Six months ago, the 25-year old Ungdomshuset (Youth House) occupied social center in Copenhagen, Denmark was evicted by police so that it could be handed over to the new owners, a Christian fundamentalist religious sect. This led to three days and nights of rioting in the city, with observers calling it the most serious internal security disturbance in Denmark since the end of the Second World War. 750 demonstrators were arrested.
This past weekend saw dramatic street actions in Copenhagen, as activists attempted to squat a replacement social centre named “G13.” On Saturday 6th, between 3,000 – 10,000 people took part in a co-ordinated day of non-violent confrontation, which was met with heavy police repression. A total of 436 arrests resulted according to Danish mainstream media – a new record for a single police operation. Later in the evening, the G13 press group issued a statement declaring an end to the day’s action. Demonstrators made it through police lines into the G13 site, but were cleared from the building by police after several hours of occupation. Despite this, many in the Danish scene believe the day was a success. As one participant said:
Last summer we couldn’t do anything as a movement. Whatever we did we couldn’t do it together and the police and the media hated us. Then last fall we learned to throw rocks. The movement rediscovered militant tactics. Then for half a year since the eviction that tactic has played out its usefulness. So now, we’ve developed a new tactic [non-violent confrontation]. As a movement we are now able to do anything.
Although they remain highly suspicious of city council, G13 representatives will negotiate with mayor Ritt Bjerregaard on Thursday.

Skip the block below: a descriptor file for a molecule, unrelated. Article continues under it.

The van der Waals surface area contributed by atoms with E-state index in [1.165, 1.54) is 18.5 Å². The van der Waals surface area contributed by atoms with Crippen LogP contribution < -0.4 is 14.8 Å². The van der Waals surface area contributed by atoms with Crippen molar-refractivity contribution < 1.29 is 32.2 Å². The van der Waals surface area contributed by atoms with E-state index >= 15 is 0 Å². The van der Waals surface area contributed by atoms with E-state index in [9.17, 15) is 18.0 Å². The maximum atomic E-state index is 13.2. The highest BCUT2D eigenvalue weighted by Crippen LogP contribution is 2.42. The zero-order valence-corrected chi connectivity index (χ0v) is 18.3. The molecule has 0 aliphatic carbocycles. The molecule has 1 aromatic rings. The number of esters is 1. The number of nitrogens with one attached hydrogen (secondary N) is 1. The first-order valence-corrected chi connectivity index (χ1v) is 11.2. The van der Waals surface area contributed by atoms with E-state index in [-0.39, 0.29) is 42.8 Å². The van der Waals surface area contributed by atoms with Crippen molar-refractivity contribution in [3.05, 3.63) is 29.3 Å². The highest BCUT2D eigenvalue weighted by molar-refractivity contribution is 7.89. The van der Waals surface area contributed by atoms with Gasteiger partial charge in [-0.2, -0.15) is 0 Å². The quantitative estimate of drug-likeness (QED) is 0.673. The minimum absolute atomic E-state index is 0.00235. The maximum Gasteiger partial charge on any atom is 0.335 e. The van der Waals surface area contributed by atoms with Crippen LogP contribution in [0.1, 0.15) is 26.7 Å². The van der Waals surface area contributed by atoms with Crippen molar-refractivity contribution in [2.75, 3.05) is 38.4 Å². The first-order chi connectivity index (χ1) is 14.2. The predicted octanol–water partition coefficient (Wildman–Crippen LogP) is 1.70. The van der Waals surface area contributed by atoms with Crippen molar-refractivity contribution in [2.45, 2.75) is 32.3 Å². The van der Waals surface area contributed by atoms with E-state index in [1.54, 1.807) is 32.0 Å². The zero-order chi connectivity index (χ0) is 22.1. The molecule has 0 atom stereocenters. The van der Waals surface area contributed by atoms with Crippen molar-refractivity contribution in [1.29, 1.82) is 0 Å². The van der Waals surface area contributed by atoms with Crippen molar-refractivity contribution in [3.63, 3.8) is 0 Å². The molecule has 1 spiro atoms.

Timeline of events | Photo Galleries: 
English background on http://english.indymedia.dk
There have been regular demonstrations on the part of Ungdomshuset supporters for the past six months, including violent riots in which police have basically given up control of the streets. In order to escalate the political side of the struggle, activists came up with a simple plan: go squat something big as a replacement for Ungdomshuset, do it in public, and make a bid for renewed public support by doing it in a confrontational but non-violent way. In a brazen display of self-confidence, the organizers released their planned starting point, as well as a full run-down of their planned tactics and the location of the building they plan to squat (an old waterworks).
The History of Ungdomshuset
Before its destruction on 5 March 2007, Ungdomshuset occupied social centre served as a central rallying point for the city’s anarchist youth. The building, located at Jagtvej 69, Nørrebro hosted gigs and meetings for nearly 25 years. Its roots as a focal point for the city’s left went back over a century.
The building was completed on 12 November 1897, with the name “Folkets Hus” (The People’s House). The house functioned as one of the resorts for the then-incipient labour movement of Copenhagen. Since labour organisations were unpopular in the eyes of the authorities, and reprisals were often carried out against them, the organisations had to build their own headquarters — Folkets Hus was the fourth of these to be built. The roots of several demonstrations and meetings were planted in Folkets Hus, and as a result it was strongly linked to the great demonstration against unemployment in 1918 when workers stormed the Danish Stock Exchange (Børsen). In 1910, The Second International held an International Women’s conference at the house, during which Clara Zetkin launched the idea of an International Women’s Day. Lenin and Rosa Luxemburg visited the centre.
For more background see the Ungdomshuset Wikipedia page.